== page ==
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Creating a Quality Resume Without Breaking The Quantity Rule

CV Boss Resume Pages

Have you experienced this problem? You've finished your resume. You think it looks great and you're happy with it, but it's 5 pages. Darn it! Too long. Personally, I think this is my biggest challenge in resume writing. I constantly have to remember to edit myself and fight the urge to send off a resume that is way too many pages. I don't know about you, but when I'm really excited about a career opportunity, I want to list every accomplishment I've ever had to make sure the recruiter knows that I'm the one they need to hire. I mean, it's all important details, right? Not necessarily. I know I lack objectivity. To me, every pat on the back is important , but just because I'm proud of something doesn't mean it's relevant to what I'm trying to accomplish.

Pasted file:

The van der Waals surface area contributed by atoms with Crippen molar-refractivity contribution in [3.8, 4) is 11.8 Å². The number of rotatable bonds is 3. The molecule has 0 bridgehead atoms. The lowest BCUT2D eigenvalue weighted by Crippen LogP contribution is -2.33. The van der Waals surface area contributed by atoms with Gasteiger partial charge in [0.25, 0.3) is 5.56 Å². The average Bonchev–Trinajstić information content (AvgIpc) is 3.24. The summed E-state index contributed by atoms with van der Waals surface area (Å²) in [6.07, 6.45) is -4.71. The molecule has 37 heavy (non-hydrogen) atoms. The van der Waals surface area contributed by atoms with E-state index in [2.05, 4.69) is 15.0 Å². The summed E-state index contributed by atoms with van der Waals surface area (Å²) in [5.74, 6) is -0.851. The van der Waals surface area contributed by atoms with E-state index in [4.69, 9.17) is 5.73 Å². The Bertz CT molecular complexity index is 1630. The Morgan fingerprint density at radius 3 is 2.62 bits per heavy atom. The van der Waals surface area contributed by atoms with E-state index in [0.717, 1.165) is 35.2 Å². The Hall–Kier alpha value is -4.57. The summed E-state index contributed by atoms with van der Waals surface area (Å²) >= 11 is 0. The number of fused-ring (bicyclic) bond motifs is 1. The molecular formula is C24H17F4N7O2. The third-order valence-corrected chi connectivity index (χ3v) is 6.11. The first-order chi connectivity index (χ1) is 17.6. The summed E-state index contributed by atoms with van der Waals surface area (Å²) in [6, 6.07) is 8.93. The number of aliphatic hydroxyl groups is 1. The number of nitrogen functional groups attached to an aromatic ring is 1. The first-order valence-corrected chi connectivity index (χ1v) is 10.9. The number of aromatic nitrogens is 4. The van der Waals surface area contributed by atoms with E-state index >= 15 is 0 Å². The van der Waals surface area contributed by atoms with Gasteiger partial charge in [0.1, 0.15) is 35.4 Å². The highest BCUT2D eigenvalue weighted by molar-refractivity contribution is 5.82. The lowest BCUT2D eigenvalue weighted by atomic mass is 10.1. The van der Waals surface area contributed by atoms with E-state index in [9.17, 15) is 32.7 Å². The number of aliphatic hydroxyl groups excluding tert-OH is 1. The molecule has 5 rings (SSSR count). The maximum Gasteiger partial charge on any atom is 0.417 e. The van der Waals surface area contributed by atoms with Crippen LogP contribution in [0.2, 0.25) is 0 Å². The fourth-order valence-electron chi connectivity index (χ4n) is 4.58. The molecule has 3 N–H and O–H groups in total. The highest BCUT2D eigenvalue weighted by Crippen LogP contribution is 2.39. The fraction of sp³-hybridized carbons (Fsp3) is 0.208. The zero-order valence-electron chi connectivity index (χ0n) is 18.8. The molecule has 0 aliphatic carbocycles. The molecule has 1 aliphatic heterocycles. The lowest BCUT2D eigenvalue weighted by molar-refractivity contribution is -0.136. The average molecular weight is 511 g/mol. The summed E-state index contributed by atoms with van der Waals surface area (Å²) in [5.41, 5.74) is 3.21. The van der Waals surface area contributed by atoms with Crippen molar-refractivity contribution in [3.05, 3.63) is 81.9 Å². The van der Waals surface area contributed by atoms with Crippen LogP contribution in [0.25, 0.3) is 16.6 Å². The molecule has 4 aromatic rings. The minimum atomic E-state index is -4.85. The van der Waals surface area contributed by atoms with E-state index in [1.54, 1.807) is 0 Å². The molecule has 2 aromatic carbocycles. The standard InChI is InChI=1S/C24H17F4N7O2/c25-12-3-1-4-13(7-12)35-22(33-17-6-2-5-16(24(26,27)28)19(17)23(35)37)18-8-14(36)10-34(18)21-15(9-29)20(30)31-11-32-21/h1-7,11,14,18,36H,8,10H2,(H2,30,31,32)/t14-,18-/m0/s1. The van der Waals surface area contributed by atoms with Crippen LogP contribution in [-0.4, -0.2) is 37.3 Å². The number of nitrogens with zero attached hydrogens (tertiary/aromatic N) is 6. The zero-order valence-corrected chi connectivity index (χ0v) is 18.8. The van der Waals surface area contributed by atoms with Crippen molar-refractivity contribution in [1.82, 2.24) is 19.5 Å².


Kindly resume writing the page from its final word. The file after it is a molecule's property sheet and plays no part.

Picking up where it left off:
The reason why resumes become too long is because we get confused about its purpose. Wait for it...the resume is not about getting the job. Is your mind blown? The resume is about getting the interview. It's a teaser, a door-opener so to speak. Resumes should be strategic, targeted and focused on providing the right information to the recruiter so they become interested in learning more. The next time you create a resume, remember that your resume is not the place to say it all, you should say it all in the interview.

Today, I'm going to talk to you about creating a quality resume without breaking the quantity rule. Below I've put together 6 ways you can improve the quality of your resume while addressing any resume length issues you may be facing. There's a lot of debate out there about how long a resume should be. Some say resumes should be one page, others say two and even three pages are okay. The Boss says this: If your resume is a quality one you shouldn't have an issue with resume length. I have stopped getting hung up on the number of pages, and I've started focusing on making sure everything I say on a resume is targeted, relevant and focused. When I stick to this rule. My resumes never exceed 2 pages.